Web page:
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Our site has a profile update page which allows the user to change their password and other basic information. This page has been in production since 2006. Recent changes to Chrome have broken the way the page works, and I don't see any easy fix for this.

Here is the situation: when the user goes to this page, there are among other things fields for an email address and confirmation email address, and a password and confirmation password. If the user wants to change either the email or address or password, she enters new values into the desired fields. If they don't want to change them, they leave them blank. That is how it is supposed to work.

However, due to "autocomplete", the browser may try to populate these fields. This is very bad in this case, leading to confusing the user. The main reason is because it appears that the user is trying to change their email to one that is already in use, and they get an error message about the email already being in use. This is very confusing, because they did not even enter the email address; the browser did. In addition, of the four fields, Chrome only populates two of them. Thus the user is told the fields don't match and they start struggling with that. I can see a lot of user frustration in this picture.

Up until very recently, there has been a simple solution: use autocomplete="off" on the four fields (the two email addresses and two passwords). And it has worked fine since around 2006. And still works fine in the other major browsers.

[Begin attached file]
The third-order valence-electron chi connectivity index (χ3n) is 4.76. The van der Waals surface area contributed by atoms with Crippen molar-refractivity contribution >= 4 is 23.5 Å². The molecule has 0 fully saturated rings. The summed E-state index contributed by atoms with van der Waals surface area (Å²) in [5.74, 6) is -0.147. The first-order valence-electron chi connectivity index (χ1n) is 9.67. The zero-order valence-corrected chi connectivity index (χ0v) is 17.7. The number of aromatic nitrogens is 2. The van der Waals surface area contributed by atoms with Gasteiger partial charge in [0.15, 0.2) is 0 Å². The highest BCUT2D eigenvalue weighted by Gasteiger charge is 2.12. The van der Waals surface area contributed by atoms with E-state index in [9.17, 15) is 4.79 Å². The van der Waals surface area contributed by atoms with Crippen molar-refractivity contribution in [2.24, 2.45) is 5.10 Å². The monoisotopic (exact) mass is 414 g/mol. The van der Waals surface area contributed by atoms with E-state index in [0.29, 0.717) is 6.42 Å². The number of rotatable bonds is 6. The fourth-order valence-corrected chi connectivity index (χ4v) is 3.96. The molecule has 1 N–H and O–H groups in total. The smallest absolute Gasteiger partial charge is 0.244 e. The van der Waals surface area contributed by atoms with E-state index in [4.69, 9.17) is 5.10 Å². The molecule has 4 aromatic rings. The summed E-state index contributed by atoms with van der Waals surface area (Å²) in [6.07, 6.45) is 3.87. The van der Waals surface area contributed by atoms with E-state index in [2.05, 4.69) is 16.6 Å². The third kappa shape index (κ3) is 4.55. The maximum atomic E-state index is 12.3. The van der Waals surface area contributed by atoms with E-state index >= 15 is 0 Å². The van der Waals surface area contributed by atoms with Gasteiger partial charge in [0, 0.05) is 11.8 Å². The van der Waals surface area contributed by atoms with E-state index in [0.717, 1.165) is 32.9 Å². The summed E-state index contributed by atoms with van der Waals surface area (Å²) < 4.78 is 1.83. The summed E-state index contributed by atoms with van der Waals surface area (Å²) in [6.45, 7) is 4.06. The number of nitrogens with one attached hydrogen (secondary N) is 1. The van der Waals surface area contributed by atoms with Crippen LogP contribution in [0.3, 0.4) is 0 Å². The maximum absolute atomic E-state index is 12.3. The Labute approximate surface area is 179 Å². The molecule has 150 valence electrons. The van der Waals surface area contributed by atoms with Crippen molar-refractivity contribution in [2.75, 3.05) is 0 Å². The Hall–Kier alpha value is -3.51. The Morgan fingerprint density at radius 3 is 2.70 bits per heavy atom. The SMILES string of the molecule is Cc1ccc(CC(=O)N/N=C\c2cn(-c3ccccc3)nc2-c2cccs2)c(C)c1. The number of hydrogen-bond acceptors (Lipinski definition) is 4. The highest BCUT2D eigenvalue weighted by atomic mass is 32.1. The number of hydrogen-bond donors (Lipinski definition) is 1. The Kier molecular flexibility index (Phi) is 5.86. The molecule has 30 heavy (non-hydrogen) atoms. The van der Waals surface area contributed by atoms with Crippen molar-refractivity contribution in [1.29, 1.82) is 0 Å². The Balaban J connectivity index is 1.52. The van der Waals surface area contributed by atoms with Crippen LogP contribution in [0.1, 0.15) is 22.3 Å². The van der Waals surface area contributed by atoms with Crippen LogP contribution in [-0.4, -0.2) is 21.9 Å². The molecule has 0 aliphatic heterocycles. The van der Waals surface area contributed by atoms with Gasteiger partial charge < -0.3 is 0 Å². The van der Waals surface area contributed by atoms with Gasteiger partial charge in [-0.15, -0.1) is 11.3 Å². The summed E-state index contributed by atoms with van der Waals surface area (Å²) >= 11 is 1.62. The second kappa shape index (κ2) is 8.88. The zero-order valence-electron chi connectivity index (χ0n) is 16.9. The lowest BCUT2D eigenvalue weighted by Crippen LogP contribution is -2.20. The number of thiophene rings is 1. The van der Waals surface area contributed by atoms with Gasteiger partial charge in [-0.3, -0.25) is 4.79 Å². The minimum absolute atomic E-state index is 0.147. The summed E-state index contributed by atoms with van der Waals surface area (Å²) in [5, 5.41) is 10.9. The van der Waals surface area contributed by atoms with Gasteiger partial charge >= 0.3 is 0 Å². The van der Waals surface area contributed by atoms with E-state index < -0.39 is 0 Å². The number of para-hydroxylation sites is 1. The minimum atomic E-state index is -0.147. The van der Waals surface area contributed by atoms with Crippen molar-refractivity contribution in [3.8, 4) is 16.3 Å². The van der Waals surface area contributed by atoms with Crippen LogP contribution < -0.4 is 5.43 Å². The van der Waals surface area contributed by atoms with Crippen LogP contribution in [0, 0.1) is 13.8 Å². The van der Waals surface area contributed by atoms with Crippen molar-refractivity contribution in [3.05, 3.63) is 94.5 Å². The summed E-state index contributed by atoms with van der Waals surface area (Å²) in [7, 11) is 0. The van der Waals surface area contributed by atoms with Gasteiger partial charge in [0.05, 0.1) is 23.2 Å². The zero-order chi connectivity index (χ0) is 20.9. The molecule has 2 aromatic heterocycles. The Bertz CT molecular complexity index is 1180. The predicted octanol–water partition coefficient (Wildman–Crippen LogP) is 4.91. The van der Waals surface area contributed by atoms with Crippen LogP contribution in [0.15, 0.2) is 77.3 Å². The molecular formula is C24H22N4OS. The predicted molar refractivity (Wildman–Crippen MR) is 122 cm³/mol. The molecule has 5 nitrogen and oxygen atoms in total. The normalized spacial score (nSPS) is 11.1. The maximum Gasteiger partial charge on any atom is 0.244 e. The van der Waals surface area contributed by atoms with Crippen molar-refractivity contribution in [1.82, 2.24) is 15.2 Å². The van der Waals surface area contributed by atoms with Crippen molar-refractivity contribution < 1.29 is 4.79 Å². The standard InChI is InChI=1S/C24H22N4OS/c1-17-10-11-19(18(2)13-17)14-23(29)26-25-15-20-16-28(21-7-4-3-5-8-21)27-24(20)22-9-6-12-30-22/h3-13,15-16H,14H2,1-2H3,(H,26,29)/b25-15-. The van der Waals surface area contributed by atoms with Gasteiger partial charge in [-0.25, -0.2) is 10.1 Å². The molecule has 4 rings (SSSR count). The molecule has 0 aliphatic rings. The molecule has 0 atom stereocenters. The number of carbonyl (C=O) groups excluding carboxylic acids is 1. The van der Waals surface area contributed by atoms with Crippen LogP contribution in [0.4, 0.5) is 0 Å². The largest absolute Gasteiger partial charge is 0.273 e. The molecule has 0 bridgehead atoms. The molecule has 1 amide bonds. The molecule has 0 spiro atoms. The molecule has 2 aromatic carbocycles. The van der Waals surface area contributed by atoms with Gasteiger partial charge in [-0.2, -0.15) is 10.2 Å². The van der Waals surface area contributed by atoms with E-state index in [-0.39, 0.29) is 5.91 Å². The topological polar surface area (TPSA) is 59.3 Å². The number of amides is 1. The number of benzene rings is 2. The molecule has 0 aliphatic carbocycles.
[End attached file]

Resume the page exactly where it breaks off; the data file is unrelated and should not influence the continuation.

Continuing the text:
At some point I moved the autocomplete off into javascript, due to compliance issues. Then when that started failing, I moved it into jquery, to make sure the DOM was loaded. At first the jquery solution seemed to work, for a while.

But now Chrome insists on autofilling those fields no matter what. I have tried changing the id of the field, but for some reason Chrome sees through this as well.

I have seen discussions elsewhere about Chrome ignoring autocomplete="off". And usually the discussions tend to be "anti-autocomplete-off" as though it is a bad thing because it causes unpredictable browser behavior. I do not dispute this viewpoint.

But is becoming a real problem in our current design for Chrome users, and I don't see such a simple solution anymore such as using autocomplete="off". I am afraid I am going to have to make a significant change to deal with this problem. I might for example have to hide the fields and only have them appear upon clicking a checkbox, or something like that. (But I am guessing Chrome is going to defeat that as well.)

Apparently the simplicity of autocomplete off, or obfuscating the id of the field is not going to work. So my next approach would be to create my own password entry field using a text field, and using javascript trickery to obfuscate the entry with asterisks, to provide the functionality of the password-type field. Seems like a colossal waste of effort. And for Chrome only.

Worse of all, Chrome is not even populating the fields properly as you can see from the screenshot.

Can anyone suggest a relatively simple approach?

Chrome populating fields that should be left blank

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There's a growing school of thought that obfuscating password fields is a waste of the anyway, since it only provides over-the-shoulder security. One compromise is to use JS to change a text field to password on blur. –  Blazemonger Apr 16 '13 at 11:45
    
I have added a workaround similar to that suggested by Blazemonger, plus some additional hacks. After DOM is loaded, change the field type to "text". If javascript not enabled, this leaves it at "password", which is secure. Having the field "text" at this point prevents the autofill in Chrome. Then, onfocus, change the field back to "password". That way we get all the functionality, but avoid the autofill. For Firefox, which behaves differently, when the DOM is loaded, just set the value of the field to blank. Works in the 5 main browsers we support. –  Jeffrey Simon Apr 28 '13 at 0:50
    
Why can't you just use the autocomplete attribute? Can't imagine what you need to be complying with. –  DisgruntledGoat Jun 10 '13 at 9:44